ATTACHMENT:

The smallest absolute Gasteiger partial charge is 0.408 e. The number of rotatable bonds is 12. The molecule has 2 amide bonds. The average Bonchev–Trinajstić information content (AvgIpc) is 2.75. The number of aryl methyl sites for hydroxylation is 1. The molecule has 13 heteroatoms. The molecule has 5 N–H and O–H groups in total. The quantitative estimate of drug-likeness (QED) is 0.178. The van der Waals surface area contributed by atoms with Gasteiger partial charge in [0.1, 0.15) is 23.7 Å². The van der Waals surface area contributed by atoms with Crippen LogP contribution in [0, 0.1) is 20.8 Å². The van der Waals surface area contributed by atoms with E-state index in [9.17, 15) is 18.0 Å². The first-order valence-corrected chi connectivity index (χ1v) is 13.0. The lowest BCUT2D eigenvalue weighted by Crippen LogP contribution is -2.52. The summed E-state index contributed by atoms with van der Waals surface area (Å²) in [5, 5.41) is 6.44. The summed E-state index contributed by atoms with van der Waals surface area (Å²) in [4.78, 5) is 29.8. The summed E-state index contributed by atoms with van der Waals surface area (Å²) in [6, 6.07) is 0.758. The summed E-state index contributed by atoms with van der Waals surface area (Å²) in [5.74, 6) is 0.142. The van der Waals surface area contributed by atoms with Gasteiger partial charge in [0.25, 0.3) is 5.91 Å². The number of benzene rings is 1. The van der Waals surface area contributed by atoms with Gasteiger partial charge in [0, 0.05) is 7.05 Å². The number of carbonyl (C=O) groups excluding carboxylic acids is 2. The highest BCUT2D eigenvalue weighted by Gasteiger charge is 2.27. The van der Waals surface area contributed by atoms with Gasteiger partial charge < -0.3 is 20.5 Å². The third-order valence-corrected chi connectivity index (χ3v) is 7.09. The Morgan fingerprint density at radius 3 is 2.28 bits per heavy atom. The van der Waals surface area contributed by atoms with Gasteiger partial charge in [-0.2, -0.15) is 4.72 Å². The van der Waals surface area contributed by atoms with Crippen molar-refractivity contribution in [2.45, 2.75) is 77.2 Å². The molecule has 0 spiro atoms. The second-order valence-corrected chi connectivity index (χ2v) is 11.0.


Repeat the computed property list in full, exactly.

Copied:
The smallest absolute Gasteiger partial charge is 0.408 e. The number of rotatable bonds is 12. The molecule has 2 amide bonds. The average Bonchev–Trinajstić information content (AvgIpc) is 2.75. The number of aryl methyl sites for hydroxylation is 1. The molecule has 13 heteroatoms. The molecule has 5 N–H and O–H groups in total. The quantitative estimate of drug-likeness (QED) is 0.178. The van der Waals surface area contributed by atoms with Gasteiger partial charge in [0.1, 0.15) is 23.7 Å². The van der Waals surface area contributed by atoms with Crippen LogP contribution in [0, 0.1) is 20.8 Å². The van der Waals surface area contributed by atoms with E-state index in [9.17, 15) is 18.0 Å². The first-order valence-corrected chi connectivity index (χ1v) is 13.0. The lowest BCUT2D eigenvalue weighted by Crippen LogP contribution is -2.52. The summed E-state index contributed by atoms with van der Waals surface area (Å²) in [5, 5.41) is 6.44. The summed E-state index contributed by atoms with van der Waals surface area (Å²) in [4.78, 5) is 29.8. The summed E-state index contributed by atoms with van der Waals surface area (Å²) in [6, 6.07) is 0.758. The summed E-state index contributed by atoms with van der Waals surface area (Å²) in [5.74, 6) is 0.142. The van der Waals surface area contributed by atoms with Gasteiger partial charge in [0.25, 0.3) is 5.91 Å². The number of benzene rings is 1. The van der Waals surface area contributed by atoms with Gasteiger partial charge in [0, 0.05) is 7.05 Å². The number of carbonyl (C=O) groups excluding carboxylic acids is 2. The highest BCUT2D eigenvalue weighted by Gasteiger charge is 2.27. The van der Waals surface area contributed by atoms with Gasteiger partial charge < -0.3 is 20.5 Å². The third-order valence-corrected chi connectivity index (χ3v) is 7.09. The Morgan fingerprint density at radius 3 is 2.28 bits per heavy atom. The van der Waals surface area contributed by atoms with Gasteiger partial charge in [-0.2, -0.15) is 4.72 Å². The van der Waals surface area contributed by atoms with Crippen molar-refractivity contribution in [2.45, 2.75) is 77.2 Å². The molecule has 0 spiro atoms. The second-order valence-corrected chi connectivity index (χ2v) is 11.0.